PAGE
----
Anyway, somebody wanted this game in LA, and it was moved to LA, it was played in LA, and it was one of the most incredible games ’cause nobody’s ever seen a game this high scoring. But one of the problems I have with it, there were some great defensive plays, but neither team’s defense could stop the other. I hate to upset you Rams fans here, but the Chiefs beat themselves. The quarterback, three turnovers, an interception and a couple of fumbles returned that led to 21 points that the Rams offense didn’t score. I know it’s all part of the game, but the Chiefs beat themselves in that game. But neither here nor there. It was a great game and so forth.

But I think there’s a better one out there, and I have to agree with the Power Line guys. There was a game in 1981, and maybe you NFL fans will remember this. It was a playoff game between the San Diego Chargers of the Kellen Winslow era, the Dan Fouts, the Kellen Winslow era against the Miami Dolphins of the Don Shula era.

This game went into overtime. It was in January, it was unusually hot and humid, and the Chargers arrived in town, and the first thing they did was send their staff out to every grocery store to buy up all the bananas they could to help deal with the humidity.

The pregame meal for the Chargers was bananas. Teams going into Phoenix before they had a dome there would load up on bananas because they do well, they help you in heat and humidity. And pickle juice for real hot, humid weather like early games in the season in Dallas, teams will drink a teaspoon or two of pickle juice. It’s so salty, it is so filled with saline, if you’re a workout freak and you routinely work out and perspire profusely and you don’t want to cramp, just try a couple teaspoons of dill pickle juice. You know, get some dill pickle juice, sweet pickle juice, but the diller, the better.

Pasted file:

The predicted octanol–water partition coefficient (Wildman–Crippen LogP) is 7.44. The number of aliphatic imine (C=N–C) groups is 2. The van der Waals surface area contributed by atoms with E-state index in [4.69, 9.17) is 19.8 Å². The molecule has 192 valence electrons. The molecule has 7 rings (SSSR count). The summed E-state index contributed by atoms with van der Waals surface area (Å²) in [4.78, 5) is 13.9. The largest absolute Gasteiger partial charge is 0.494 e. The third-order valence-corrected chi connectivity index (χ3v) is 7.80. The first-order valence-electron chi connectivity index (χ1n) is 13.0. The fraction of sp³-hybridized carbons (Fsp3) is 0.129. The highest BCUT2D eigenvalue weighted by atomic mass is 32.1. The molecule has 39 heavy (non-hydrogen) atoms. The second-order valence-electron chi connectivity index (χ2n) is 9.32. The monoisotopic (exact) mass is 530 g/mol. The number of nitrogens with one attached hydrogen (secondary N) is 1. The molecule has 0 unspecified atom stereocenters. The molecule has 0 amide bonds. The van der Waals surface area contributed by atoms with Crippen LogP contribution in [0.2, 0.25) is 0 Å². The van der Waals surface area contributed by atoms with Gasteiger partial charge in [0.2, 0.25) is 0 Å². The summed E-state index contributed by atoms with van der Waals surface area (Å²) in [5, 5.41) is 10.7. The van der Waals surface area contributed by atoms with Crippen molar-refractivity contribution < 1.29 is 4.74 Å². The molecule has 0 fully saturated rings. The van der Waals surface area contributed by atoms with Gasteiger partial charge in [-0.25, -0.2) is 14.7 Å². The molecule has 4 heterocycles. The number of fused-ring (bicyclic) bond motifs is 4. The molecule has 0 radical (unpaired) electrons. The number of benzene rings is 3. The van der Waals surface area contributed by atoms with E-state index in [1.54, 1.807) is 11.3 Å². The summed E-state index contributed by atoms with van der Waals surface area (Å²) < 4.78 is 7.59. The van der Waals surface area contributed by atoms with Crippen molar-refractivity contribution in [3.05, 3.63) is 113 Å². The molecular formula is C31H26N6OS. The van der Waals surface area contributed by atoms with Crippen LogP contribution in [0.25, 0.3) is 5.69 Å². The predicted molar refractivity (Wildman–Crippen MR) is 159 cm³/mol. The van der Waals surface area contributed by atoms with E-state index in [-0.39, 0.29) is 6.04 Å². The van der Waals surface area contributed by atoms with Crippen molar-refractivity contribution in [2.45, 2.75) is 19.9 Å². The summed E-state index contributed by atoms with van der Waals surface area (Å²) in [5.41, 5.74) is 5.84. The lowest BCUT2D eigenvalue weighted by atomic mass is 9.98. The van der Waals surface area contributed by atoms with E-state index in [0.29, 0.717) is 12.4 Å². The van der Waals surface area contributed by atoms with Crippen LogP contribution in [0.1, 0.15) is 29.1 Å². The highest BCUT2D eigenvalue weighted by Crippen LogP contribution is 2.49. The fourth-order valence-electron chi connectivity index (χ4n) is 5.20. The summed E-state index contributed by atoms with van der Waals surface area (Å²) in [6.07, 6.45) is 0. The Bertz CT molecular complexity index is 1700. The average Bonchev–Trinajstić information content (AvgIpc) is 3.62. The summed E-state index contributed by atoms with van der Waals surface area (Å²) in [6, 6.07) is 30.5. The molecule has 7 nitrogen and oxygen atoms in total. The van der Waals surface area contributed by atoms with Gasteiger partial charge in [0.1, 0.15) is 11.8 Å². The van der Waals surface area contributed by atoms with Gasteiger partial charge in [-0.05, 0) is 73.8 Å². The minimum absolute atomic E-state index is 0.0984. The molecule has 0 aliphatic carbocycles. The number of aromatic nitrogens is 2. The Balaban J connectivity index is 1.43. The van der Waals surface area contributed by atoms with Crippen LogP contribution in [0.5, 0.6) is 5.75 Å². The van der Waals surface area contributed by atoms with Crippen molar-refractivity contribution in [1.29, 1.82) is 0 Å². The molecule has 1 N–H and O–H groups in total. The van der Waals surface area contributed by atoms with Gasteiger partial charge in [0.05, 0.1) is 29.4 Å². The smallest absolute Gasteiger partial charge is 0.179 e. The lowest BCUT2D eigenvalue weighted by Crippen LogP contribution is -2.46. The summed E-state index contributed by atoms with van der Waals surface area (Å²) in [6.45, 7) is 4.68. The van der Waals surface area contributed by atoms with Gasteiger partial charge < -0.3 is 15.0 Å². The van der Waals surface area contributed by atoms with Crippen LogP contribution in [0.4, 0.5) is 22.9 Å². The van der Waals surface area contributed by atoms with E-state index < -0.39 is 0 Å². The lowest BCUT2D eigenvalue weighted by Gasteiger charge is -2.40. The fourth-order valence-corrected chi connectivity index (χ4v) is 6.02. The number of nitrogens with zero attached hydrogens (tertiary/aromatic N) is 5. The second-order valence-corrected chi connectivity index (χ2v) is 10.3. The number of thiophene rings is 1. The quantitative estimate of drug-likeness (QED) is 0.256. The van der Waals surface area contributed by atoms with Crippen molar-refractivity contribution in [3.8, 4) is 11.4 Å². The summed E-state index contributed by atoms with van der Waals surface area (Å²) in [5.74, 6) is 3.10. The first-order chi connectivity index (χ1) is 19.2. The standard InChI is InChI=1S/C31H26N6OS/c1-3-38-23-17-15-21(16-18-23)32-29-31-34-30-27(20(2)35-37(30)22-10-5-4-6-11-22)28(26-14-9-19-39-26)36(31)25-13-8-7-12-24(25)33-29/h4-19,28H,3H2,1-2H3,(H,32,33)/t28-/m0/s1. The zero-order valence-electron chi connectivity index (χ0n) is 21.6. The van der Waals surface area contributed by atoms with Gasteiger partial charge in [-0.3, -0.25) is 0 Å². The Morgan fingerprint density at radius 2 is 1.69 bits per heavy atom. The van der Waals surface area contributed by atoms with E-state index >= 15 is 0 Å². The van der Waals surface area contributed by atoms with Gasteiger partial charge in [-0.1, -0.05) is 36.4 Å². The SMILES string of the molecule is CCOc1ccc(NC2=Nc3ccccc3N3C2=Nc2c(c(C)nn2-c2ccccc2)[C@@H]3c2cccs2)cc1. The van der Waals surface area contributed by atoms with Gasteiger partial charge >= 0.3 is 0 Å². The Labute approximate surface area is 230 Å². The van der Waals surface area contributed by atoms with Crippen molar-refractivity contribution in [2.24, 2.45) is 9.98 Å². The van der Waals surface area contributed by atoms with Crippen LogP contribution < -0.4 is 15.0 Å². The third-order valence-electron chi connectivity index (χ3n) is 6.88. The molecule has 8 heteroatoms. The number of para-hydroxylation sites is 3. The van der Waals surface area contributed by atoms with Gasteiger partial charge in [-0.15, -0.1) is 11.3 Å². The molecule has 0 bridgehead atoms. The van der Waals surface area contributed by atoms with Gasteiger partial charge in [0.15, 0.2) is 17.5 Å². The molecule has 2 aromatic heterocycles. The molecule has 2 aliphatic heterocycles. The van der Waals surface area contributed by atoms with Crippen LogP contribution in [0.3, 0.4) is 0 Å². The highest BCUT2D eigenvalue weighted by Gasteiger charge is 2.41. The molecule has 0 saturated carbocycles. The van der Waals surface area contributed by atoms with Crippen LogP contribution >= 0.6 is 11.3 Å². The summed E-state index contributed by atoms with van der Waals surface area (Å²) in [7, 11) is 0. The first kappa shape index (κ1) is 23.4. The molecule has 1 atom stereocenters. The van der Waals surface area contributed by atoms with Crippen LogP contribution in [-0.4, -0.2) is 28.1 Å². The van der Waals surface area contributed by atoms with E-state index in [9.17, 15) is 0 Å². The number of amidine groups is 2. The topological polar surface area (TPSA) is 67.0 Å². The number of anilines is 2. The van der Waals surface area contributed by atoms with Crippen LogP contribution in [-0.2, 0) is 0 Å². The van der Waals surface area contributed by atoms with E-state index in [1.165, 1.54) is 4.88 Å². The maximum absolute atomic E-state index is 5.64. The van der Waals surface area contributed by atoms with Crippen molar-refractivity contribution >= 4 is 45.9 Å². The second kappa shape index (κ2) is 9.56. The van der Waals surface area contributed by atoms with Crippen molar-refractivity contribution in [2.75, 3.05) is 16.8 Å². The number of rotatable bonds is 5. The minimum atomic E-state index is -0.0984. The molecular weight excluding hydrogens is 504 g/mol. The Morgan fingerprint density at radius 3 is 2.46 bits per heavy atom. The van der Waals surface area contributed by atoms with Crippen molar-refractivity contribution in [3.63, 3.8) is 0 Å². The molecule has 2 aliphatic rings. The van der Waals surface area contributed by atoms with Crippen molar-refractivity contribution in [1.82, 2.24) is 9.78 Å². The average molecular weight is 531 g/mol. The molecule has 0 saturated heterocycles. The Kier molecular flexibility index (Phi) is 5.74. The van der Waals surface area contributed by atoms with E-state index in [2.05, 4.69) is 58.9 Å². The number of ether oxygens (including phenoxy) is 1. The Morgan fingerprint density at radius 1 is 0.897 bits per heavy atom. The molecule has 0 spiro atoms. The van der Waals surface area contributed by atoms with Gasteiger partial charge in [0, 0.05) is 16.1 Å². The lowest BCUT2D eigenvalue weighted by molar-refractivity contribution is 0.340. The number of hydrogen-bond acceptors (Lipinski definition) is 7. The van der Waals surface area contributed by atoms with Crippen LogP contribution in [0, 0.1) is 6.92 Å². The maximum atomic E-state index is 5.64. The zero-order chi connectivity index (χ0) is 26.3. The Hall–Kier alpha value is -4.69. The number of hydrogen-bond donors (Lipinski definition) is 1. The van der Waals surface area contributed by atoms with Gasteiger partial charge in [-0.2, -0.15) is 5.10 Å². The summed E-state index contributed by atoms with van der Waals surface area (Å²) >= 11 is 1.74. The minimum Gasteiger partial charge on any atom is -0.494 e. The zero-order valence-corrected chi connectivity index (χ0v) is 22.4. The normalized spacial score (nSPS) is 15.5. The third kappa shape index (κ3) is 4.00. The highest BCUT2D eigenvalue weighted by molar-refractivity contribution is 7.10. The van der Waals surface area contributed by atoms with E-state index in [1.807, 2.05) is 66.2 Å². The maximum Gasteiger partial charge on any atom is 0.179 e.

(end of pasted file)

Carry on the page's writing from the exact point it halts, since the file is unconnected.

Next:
This game, one or two overtimes, Kellen Winslow could barely walk off the field after this game. He had to be carried off on the shoulders of two teammates; so worn out. It featured a play that people had not seen before that has now become regularly – well, it’s not regularly used. It’s called the hook and ladder, and it was a Dolphins play. A wide receiver runs an out pattern about 20 or 30 yards and immediately on catching the pass laterals it back to a trailing running back who then continues the play.

And you gotta get away with running about a 24-yard hook pattern for the play to work, and it did. It had them standing and cheering in Miami. The Chargers ended up winning the game, and the next week, after having gorged on bananas in heat and humidity in Miami, the Chargers had to go to Cincinnati to play the Bengals. And it was 14 below zero wind chill. They almost canceled the game. Water was frozen in various parts of Paul Brown Stadium.

They didn’t cancel the game. The Chargers were still worn out from bananas and heat and humidity. They had to travel all the way back to San Diego, had a short week, had to get back to Cincinnati. All they wanted was for that game to be over. When the game was over, the Chargers went to the locker room, turned on every hot water in the shower they could find and put towels on the drains to cover it up so that they could get hot water since they were frozen to death.